The University Record, June 11, 1997
U-M scientists simulate solar atmosphere on supercomputer
By Sally Pobojewski
News and Information Services
Using one of the world's most powerful supercomputers, U-M researchers are creating the first 3-D simulation of the sun's complex, dynamic, mysterious upper atmosphere called the heliosphere.
The heliosphere extends from the sun to the outer reaches of the solar system. Its major component is the solar wind---a constant stream of charged particles, magnetic fields and superheated ionized gas---which buffets the planets as it blasts by at speeds up to 500 miles per second.
"The U-M model is the first numerical code capable of duplicating the basic physics of how the heliosphere works in three dimensions," says Tamas I. Gombosi, professor of atmospheric, oceanic and space sciences and director of the research team.
"At this early point in its development, the simulation can only roughly mimic the portion of the heliosphere which extends from the solar surface to the orbit of Mercury. Even supercomputers are not powerful enough to allow us to precisely model the reality of a system so complex, but our goal is to get as close as possible."
At the American Geophysical Union meeting held in Boston in late May, several members of the U-M research team discussed the latest developments in the heliosphere simulation project---one of nine Grand Challenge Investigations funded by the NASA High Performance Computing and Communication Program's Earth and Space Sciences Project.
Clinton Groth, assistant research scientist in the Space Physics Research Laboratory, presented the team's model of the steady-state flow of the solar wind from the base of the solar corona to the orbit of Mercury during "quiet sun" conditions.
Darren L. DeZeeuw, also an assistant research scientist in the Space Physics Research Laboratory, presented images produced from the simulation showing a coronal mass ejection (CME) or magnetic cloud bursting out from the sun's surface into the inner heliosphere.
When complete, Gombosi believes the computer simulation may help scientists answer the many unresolved questions about the sun's atmosphere and how it affects life on Earth, including:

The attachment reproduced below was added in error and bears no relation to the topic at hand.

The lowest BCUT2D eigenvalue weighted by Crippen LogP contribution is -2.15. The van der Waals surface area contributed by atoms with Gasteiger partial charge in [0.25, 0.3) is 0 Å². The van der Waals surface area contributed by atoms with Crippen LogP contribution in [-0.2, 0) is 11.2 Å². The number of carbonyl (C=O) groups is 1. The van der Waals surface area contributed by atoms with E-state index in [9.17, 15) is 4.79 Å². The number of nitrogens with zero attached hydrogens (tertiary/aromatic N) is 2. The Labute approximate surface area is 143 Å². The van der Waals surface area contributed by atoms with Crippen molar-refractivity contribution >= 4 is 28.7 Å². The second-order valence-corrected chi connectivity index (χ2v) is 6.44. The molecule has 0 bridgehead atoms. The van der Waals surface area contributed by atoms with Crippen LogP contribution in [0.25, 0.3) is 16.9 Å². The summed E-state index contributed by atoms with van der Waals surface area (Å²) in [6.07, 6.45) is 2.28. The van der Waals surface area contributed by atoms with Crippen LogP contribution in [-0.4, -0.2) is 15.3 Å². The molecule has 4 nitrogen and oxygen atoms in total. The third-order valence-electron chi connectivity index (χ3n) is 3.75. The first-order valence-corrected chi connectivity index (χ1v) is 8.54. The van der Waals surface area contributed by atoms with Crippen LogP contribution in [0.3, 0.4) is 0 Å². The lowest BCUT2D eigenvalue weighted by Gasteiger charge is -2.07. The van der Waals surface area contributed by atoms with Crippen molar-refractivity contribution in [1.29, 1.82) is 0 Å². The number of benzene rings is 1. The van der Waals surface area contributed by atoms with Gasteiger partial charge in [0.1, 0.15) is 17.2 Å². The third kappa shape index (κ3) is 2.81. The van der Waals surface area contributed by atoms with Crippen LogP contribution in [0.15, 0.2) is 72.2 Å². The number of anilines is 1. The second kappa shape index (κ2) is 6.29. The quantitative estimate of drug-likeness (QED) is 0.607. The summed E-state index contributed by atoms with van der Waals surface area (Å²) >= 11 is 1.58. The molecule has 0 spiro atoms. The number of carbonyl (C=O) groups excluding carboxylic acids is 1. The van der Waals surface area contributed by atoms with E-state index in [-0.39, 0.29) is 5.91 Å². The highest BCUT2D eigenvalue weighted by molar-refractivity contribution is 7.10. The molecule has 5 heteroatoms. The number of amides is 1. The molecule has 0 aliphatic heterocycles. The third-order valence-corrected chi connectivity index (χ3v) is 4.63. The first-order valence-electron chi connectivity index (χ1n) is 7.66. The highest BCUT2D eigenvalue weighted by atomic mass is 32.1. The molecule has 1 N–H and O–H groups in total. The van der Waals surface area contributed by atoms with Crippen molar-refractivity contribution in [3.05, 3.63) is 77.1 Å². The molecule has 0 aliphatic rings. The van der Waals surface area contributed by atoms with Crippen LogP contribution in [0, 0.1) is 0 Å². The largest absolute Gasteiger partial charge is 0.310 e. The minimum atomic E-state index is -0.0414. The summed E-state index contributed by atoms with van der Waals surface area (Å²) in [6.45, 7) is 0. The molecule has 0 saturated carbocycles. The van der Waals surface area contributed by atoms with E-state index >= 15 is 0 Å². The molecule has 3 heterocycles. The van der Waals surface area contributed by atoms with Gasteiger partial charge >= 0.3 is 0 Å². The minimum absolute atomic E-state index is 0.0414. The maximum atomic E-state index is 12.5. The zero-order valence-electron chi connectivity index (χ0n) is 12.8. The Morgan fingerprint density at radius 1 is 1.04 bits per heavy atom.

· How and why do solar flares and coronal mass ejections form on the sun's surface?
· What are the early warning signs of a solar magnetic storm?
· What causes the temperature of the solar corona to jump suddenly when it reaches a specific point above the sun's surface?
· How far does the heliosphere extend beyond the solar system?
The new supercomputer simulation model uses a technique called adaptive mesh refinement, which allows the computer program to adapt to the level of complexity existing in different areas of the simulation. "We can increase the resolution in areas where we know interesting phenomena will occur," explains DeZeeuw, who, along with associate research scientist Hal G. Marshall, wrote much of the original source code for the simulation. "This lets us focus the supercomputer's processing power on areas of greatest complexity and interest."
Other U-M researchers on the heliosphere simulation development team are Kenneth G. Powell, associate professor of aerospace engineering; Quentin F. Stout and Edward S. Davidson, professors of electrical engineering and computer science; Lennard A. Fisk, professor of atmospheric, oceanic and space sciences; Philip L. Roe and Bram van Leer, pro fessors of aerospace engineering; and graduate student Timur J. Linde.